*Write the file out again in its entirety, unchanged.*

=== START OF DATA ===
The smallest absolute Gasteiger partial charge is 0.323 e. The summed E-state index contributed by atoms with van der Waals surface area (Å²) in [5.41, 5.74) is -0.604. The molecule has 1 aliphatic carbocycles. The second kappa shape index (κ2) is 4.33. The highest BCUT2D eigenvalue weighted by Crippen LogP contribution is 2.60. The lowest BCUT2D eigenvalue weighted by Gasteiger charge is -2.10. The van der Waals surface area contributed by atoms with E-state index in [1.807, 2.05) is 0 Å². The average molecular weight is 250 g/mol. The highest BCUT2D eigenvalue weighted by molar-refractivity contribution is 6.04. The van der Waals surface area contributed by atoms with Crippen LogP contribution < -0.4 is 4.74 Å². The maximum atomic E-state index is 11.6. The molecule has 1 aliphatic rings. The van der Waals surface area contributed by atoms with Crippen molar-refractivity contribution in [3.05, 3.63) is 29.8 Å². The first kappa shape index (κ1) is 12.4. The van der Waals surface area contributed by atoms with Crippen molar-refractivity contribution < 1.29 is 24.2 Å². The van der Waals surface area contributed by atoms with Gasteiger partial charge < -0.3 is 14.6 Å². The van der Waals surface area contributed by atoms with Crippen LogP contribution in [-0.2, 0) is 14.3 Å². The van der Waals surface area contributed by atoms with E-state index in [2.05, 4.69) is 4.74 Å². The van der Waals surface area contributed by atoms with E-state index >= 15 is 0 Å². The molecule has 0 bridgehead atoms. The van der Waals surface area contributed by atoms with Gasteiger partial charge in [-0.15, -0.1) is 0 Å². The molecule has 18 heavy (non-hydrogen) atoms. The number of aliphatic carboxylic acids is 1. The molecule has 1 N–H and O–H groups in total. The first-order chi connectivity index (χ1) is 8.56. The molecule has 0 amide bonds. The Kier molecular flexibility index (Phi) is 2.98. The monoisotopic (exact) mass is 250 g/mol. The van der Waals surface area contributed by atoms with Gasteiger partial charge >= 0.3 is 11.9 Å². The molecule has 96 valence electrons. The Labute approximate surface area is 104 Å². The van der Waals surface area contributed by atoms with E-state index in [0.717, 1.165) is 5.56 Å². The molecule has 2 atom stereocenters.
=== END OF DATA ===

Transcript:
The smallest absolute Gasteiger partial charge is 0.323 e. The summed E-state index contributed by atoms with van der Waals surface area (Å²) in [5.41, 5.74) is -0.604. The molecule has 1 aliphatic carbocycles. The second kappa shape index (κ2) is 4.33. The highest BCUT2D eigenvalue weighted by Crippen LogP contribution is 2.60. The lowest BCUT2D eigenvalue weighted by Gasteiger charge is -2.10. The van der Waals surface area contributed by atoms with E-state index in [1.807, 2.05) is 0 Å². The average molecular weight is 250 g/mol. The highest BCUT2D eigenvalue weighted by molar-refractivity contribution is 6.04. The van der Waals surface area contributed by atoms with Crippen LogP contribution < -0.4 is 4.74 Å². The maximum atomic E-state index is 11.6. The molecule has 1 aliphatic rings. The van der Waals surface area contributed by atoms with Crippen molar-refractivity contribution in [3.05, 3.63) is 29.8 Å². The first kappa shape index (κ1) is 12.4. The van der Waals surface area contributed by atoms with Crippen molar-refractivity contribution < 1.29 is 24.2 Å². The van der Waals surface area contributed by atoms with Gasteiger partial charge < -0.3 is 14.6 Å². The van der Waals surface area contributed by atoms with Crippen LogP contribution in [-0.2, 0) is 14.3 Å². The van der Waals surface area contributed by atoms with E-state index in [2.05, 4.69) is 4.74 Å². The van der Waals surface area contributed by atoms with E-state index >= 15 is 0 Å². The molecule has 0 bridgehead atoms. The van der Waals surface area contributed by atoms with Gasteiger partial charge in [-0.15, -0.1) is 0 Å². The molecule has 18 heavy (non-hydrogen) atoms. The number of aliphatic carboxylic acids is 1. The molecule has 1 N–H and O–H groups in total. The first-order chi connectivity index (χ1) is 8.56. The molecule has 0 amide bonds. The Kier molecular flexibility index (Phi) is 2.98. The monoisotopic (exact) mass is 250 g/mol. The van der Waals surface area contributed by atoms with Gasteiger partial charge >= 0.3 is 11.9 Å². The molecule has 96 valence electrons. The Labute approximate surface area is 104 Å². The van der Waals surface area contributed by atoms with E-state index in [0.717, 1.165) is 5.56 Å². The molecule has 2 atom stereocenters.